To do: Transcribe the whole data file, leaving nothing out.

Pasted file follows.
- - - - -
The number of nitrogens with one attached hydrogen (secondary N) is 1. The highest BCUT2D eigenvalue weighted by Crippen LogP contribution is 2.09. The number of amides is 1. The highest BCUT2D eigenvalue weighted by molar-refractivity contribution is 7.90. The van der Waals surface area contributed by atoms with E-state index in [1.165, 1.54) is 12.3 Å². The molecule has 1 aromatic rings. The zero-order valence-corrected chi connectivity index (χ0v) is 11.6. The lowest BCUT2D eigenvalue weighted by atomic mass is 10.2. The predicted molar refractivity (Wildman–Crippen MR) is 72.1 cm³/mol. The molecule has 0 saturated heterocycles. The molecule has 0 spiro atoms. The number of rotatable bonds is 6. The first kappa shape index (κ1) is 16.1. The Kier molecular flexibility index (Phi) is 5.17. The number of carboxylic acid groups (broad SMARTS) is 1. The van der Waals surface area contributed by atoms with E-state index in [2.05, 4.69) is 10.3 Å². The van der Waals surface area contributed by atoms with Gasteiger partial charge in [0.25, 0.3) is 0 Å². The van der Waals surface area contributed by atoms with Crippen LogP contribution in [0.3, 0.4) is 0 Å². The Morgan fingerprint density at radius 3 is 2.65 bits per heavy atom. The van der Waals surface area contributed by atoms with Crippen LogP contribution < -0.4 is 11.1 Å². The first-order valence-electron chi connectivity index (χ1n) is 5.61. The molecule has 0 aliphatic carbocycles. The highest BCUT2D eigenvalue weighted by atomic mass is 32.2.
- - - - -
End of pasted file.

The number of nitrogens with one attached hydrogen (secondary N) is 1. The highest BCUT2D eigenvalue weighted by Crippen LogP contribution is 2.09. The number of amides is 1. The highest BCUT2D eigenvalue weighted by molar-refractivity contribution is 7.90. The van der Waals surface area contributed by atoms with E-state index in [1.165, 1.54) is 12.3 Å². The molecule has 1 aromatic rings. The zero-order valence-corrected chi connectivity index (χ0v) is 11.6. The lowest BCUT2D eigenvalue weighted by atomic mass is 10.2. The predicted molar refractivity (Wildman–Crippen MR) is 72.1 cm³/mol. The molecule has 0 saturated heterocycles. The molecule has 0 spiro atoms. The number of rotatable bonds is 6. The first kappa shape index (κ1) is 16.1. The Kier molecular flexibility index (Phi) is 5.17. The number of carboxylic acid groups (broad SMARTS) is 1. The van der Waals surface area contributed by atoms with E-state index in [2.05, 4.69) is 10.3 Å². The van der Waals surface area contributed by atoms with Gasteiger partial charge in [0.25, 0.3) is 0 Å². The van der Waals surface area contributed by atoms with Crippen LogP contribution in [0.3, 0.4) is 0 Å². The Morgan fingerprint density at radius 3 is 2.65 bits per heavy atom. The van der Waals surface area contributed by atoms with Crippen LogP contribution < -0.4 is 11.1 Å². The first-order valence-electron chi connectivity index (χ1n) is 5.61. The molecule has 0 aliphatic carbocycles. The highest BCUT2D eigenvalue weighted by atomic mass is 32.2.